Japanese Banzai Attack in Alaska

Today in Military History – May 30th – Japanese Banzai Attack in Alaska

Japanese Banzai Attack in AlaskaJapan attacked and invaded the United States Alaska islands of Kiska and Attu during World War II.  The Aleutian Islands Campaign was a struggle over the Aleutian Islands, part of Alaska, in the Pacific campaign of World War II starting on June 3, 1942. A small Japanese force occupied the islands of Attu and Kiska, but the remoteness of the islands and the difficulties of weather and terrain meant that it took nearly a year for a large U.S. force to eject them.

On May 11, 1943, the operation to recapture Attu began. Included with the invasion force was a group of scouts recruited from the Alaska Territory, known as Castner’s Cutthroats. A shortage of landing craft, unsuitable beaches, and equipment that failed to operate in the appalling weather made it very difficult to bring any force to bear against the Japanese. Many soldiers suffered from frostbite because essential supplies could not be landed, or having been landed, could not be moved to where they were needed because vehicles would not work on the tundra. The Japanese defenders under Colonel Yasuyo Yamasaki did not contest the landings, but rather dug in on high ground away from the shore. This caused bloody fighting: there were 3,929 U.S. casualties: 580 were killed, 1,148 were injured, 1,200 had severe cold injuries, 614 succumbed to disease, and 318 died of miscellaneous causes, largely Japanese booby traps and friendly fire.  A Japanese American-trained doctor wrote a diary of his time there.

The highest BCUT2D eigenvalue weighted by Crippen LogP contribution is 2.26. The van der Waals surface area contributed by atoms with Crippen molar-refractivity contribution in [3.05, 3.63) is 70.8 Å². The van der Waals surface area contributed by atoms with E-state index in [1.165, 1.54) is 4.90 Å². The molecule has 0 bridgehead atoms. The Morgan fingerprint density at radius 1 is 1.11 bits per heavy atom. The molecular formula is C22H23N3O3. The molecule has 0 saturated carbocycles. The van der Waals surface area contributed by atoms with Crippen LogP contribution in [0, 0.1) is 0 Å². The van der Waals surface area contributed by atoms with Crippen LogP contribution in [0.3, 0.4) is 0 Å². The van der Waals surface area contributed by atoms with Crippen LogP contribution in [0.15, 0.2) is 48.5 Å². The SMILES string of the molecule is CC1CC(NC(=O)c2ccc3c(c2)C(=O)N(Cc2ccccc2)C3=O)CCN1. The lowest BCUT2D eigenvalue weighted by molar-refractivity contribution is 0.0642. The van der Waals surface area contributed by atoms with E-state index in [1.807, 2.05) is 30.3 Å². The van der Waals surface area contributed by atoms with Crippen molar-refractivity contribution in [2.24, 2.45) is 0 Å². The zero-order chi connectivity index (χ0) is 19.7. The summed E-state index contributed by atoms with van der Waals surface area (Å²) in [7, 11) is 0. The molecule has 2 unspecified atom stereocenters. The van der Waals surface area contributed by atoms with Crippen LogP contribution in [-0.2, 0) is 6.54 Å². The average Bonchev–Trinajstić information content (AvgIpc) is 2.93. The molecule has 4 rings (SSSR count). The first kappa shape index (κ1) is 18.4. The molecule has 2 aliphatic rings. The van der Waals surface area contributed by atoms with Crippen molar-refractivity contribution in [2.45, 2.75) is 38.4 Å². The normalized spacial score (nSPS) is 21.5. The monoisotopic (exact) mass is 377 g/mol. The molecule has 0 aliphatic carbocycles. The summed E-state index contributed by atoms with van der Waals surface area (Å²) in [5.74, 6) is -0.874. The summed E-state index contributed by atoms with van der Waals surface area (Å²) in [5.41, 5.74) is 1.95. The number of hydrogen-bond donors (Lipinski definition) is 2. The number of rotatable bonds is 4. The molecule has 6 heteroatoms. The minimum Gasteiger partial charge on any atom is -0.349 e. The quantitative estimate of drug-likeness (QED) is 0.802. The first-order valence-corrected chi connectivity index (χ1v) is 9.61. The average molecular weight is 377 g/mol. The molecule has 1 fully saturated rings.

Paul Nobuo Tatsuguchi (辰口 信夫, Tatsuguchi Nobuo?), sometimes mistakenly referred to as Nebu Tatsuguchi (August 31, 1911 – May 30, 1943), was a surgeon in the Imperial Japanese Army (IJA) during World War II. He was killed during the Battle of Attu on Attu Island, Alaska on May 30, 1943.  Tatsuguchi’s diary was recovered by American forces and translated into English. Copies of the translation were widely disseminated and publicized in the US after the battle. The American public was intrigued by a Christian, American-trained doctor serving with Japanese forces on the island and by his apparent participation in assisting with the deaths of wounded Japanese soldiers in his field hospital during the battle’s final days. Translated excerpts from Tatsuguchi’s diary have been widely quoted in Western historical accounts of the battle, especially his final entry in which he recorded a farewell message to his family.

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